Insects and Pests

Mosquito-borne diseases

Every year your local health department investigates certain cases of mosquito-borne disease. The best way to prevent mosquito-borne diseases is to control breeding habitats and prevent mosquito bites. Below you will find more information on how mosquitoes are brought in, where they are prevalent within the United States, and how to prevent mosquitoes from getting into your homes and interfering with your travels. For more information on the Zika Virus, please visit our disease information page.

Where are they?

Mosquitoes may be brought in and start breeding wherever there is shallow, stagnant water. Only a few mosquito species actually breed around permanent bodies of water. Outbreaks have typically occurred in countries where tropical climates are nearly year-round. In the United States, Aedes aegypti and Aedes albopictus are concerning vectors for the spread of diseases like Zika Virus, Dengue, and Chikungunya. Depending on the species, the emergence of these diseases may vary per state. Zika, in particular, has recently risen as an emerging concern for all.

How do we stop them?

Aside from being itchy and annoying, the bite of an infected female mosquito can spread viruses which cause disease. It is important to protect yourself, your family, and your community from mosquito bites by following guidelines provided by the CDC and the Virginia Department of Health. For homeowners, the best way to protect yourself from mosquito bites is to wear insect repellent – especially for children and pregnant women. Other ways to protect yourself from mosquito bites include wearing long-sleeved shirts and pants, when weather permits, as well as using air conditioning or making sure that all windows and door screens are in proper conditions.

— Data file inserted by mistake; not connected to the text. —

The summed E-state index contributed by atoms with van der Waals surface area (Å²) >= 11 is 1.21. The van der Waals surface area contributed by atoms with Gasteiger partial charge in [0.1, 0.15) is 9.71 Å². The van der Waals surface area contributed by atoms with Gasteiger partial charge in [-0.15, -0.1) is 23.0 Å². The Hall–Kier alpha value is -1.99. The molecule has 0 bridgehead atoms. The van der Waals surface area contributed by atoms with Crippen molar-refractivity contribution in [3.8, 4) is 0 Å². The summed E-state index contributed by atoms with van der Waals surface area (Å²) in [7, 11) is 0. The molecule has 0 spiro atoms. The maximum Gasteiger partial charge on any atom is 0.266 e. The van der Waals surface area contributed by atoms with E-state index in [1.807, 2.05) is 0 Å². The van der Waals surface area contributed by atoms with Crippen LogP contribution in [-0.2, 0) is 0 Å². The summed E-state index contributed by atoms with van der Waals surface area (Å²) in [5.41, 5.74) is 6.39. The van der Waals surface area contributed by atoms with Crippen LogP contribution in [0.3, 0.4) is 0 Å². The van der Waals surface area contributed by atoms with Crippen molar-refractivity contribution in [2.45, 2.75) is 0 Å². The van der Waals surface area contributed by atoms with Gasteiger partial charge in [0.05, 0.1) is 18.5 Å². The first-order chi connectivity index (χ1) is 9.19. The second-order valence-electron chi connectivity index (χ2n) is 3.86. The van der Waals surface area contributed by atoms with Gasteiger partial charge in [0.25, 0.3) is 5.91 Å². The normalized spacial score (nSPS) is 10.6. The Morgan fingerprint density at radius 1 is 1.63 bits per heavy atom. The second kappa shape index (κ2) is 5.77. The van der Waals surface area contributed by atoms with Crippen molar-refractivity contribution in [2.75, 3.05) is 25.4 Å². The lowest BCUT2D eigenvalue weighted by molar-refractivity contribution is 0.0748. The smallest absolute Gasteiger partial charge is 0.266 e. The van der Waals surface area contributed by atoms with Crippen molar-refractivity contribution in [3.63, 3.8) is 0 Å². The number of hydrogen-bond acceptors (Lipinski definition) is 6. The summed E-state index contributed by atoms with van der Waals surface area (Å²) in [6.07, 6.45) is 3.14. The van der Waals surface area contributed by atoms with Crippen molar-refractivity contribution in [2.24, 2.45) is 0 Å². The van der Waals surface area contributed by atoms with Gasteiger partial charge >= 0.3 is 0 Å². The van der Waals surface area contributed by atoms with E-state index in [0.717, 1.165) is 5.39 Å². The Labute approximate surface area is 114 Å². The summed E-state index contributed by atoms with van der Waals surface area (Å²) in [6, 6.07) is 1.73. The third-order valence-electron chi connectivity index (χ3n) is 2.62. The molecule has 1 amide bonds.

If you’re planning to go on a trip, make sure you do your homework before traveling. It’s important that you protect yourself when traveling by learning about the country’s health risks, what travel advice it offers, and how to stay safe. It’s also important that you wear an insect repellent that is registered with the Environmental Protection Agency (EPA). Repellents that contain DEET, picaridin, IR3535, oil of lemon eucalyptus and para-menthane-diol products provide long-lasting protection. Furthermore, make sure there is air conditioning and that all window/door screens are in proper condition wherever you stay. If you are not able to protect yourself from mosquitoes inside your home or hotel, sleep under a mosquito bed net.

If you develop a fever, headache, rash, muscle, or joint pain after your trip, visit your healthcare provider right away. Make sure to tell them about your recent international travel. Visit the Getting sick after Travel webpage for more information.

Additional Resources:

Tick-borne diseases

VDH and your local health department investigate certain cases of tick-borne diseases in Virginia. Identification of the tick can be used to rule out disease. See our identification chart for more information on ticks and the diseases they spread.

*There are no labs in Virginia that currently test individual ticks for disease.

VDH Tick-borne Disease resources

Bed Bugs

Bed bugs have become a problem in the United States causing the health department to investigate reported cases at tourist establishments to determine if there is an infestation as well as offering guidance to others dealing with the problem. The resources below have been pulled together to help you and your community address potential bed bug issues.


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